So in my class there were: Stephen and I ((helpfully, the people who sort these things out would aim to put new students into a class with someone that they went to primary school with. In retrospect, this was probably the worst thing that could have happened to me)), Tam, Stuart (who I had actually known since I was a baby, but for some reason he shunned sitting next to boys in favour of the company of girls. Yep, gay), Nigel (a thug who became my nemesis for many years) and Wayne (sat in the back row, never did any work, way too cool for school). And a huge great big pile of girls.

For my first year at this school, Stephen was my best friend. As I mentioned before, he was a thoroughbred geek of the *Dungeons and Dragons* type, and I was fairly geeky too, so it was a comfortable match. He was very shy, so he needed me as a friend. I was the kind of person who was more interested in strengthening existing relationships than forging new ones. The rest of the world looked down on our geeky shenanigans ((I can’t recall if the lists of girls that we fancied, as mentioned right back at the start of this post, ever became public. If they did, then I’ve successfully repressed the memory, and I think it’s best that we leave it this way)), and over the course of that year my reputation crumbled, and when I realised that I had no cred whatsoever, so did my self-confidence around pretty much everyone. But hey, I was having fun in my geeky little fantasy worlds with Stephen, so I would be fine.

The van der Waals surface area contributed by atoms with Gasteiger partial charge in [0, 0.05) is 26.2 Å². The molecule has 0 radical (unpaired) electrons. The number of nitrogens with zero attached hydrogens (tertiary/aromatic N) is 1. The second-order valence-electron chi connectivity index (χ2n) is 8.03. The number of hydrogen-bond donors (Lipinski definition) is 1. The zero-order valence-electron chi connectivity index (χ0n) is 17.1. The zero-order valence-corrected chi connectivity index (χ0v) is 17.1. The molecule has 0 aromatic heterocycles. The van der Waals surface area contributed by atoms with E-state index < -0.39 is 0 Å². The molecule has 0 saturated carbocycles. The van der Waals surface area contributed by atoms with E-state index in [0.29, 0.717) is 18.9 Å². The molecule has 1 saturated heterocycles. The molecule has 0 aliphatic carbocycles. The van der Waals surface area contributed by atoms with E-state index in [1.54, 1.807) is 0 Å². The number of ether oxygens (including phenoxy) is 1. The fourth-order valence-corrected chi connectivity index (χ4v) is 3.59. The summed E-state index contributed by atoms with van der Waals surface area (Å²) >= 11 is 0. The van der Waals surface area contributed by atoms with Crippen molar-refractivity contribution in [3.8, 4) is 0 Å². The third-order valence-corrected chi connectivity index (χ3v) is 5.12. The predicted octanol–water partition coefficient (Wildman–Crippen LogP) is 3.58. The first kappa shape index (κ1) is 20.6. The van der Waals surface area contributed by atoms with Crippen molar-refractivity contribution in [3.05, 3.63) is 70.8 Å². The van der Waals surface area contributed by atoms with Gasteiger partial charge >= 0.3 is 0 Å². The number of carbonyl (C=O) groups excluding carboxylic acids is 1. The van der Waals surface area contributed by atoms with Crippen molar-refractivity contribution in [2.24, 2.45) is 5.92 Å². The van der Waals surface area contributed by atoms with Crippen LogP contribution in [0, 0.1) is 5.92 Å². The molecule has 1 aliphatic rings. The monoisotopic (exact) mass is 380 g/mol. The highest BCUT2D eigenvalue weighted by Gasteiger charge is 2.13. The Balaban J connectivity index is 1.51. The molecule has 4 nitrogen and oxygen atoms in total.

At the end of the first year, Stephen and his family moved to a different county to run a pub. Stephen was clearly having difficulty fitting in at school, so this may have been a factor. Also, Stephen used to live on the RAF estate, so it’s possible that his father was discharged for one reason or another, and this could have been a factor too. Unfortunately, he shares a name with a famous actor, so it’s going to be very hard to track him down and ask him.